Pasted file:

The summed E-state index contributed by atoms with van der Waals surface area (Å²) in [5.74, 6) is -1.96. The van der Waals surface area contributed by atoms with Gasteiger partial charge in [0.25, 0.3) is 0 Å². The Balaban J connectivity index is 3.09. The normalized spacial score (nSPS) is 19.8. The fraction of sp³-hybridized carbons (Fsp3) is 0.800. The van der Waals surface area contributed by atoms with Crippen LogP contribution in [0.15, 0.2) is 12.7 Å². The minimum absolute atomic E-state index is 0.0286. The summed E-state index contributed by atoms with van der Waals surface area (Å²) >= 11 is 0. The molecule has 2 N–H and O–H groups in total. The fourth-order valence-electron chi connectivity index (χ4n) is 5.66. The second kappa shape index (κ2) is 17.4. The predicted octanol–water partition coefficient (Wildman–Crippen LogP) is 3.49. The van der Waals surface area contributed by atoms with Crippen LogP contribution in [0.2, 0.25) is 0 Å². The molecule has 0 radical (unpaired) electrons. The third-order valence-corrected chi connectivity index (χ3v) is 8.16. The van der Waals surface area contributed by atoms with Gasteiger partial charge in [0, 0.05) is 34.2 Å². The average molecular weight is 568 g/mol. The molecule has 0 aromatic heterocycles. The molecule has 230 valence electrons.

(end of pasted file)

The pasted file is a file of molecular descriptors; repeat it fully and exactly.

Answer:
The summed E-state index contributed by atoms with van der Waals surface area (Å²) in [5.74, 6) is -1.96. The van der Waals surface area contributed by atoms with Gasteiger partial charge in [0.25, 0.3) is 0 Å². The Balaban J connectivity index is 3.09. The normalized spacial score (nSPS) is 19.8. The fraction of sp³-hybridized carbons (Fsp3) is 0.800. The van der Waals surface area contributed by atoms with Crippen LogP contribution in [0.15, 0.2) is 12.7 Å². The minimum absolute atomic E-state index is 0.0286. The summed E-state index contributed by atoms with van der Waals surface area (Å²) >= 11 is 0. The molecule has 2 N–H and O–H groups in total. The fourth-order valence-electron chi connectivity index (χ4n) is 5.66. The second kappa shape index (κ2) is 17.4. The predicted octanol–water partition coefficient (Wildman–Crippen LogP) is 3.49. The van der Waals surface area contributed by atoms with Crippen LogP contribution in [0.2, 0.25) is 0 Å². The molecule has 0 radical (unpaired) electrons. The third-order valence-corrected chi connectivity index (χ3v) is 8.16. The van der Waals surface area contributed by atoms with Gasteiger partial charge in [0, 0.05) is 34.2 Å². The average molecular weight is 568 g/mol. The molecule has 0 aromatic heterocycles. The molecule has 230 valence electrons.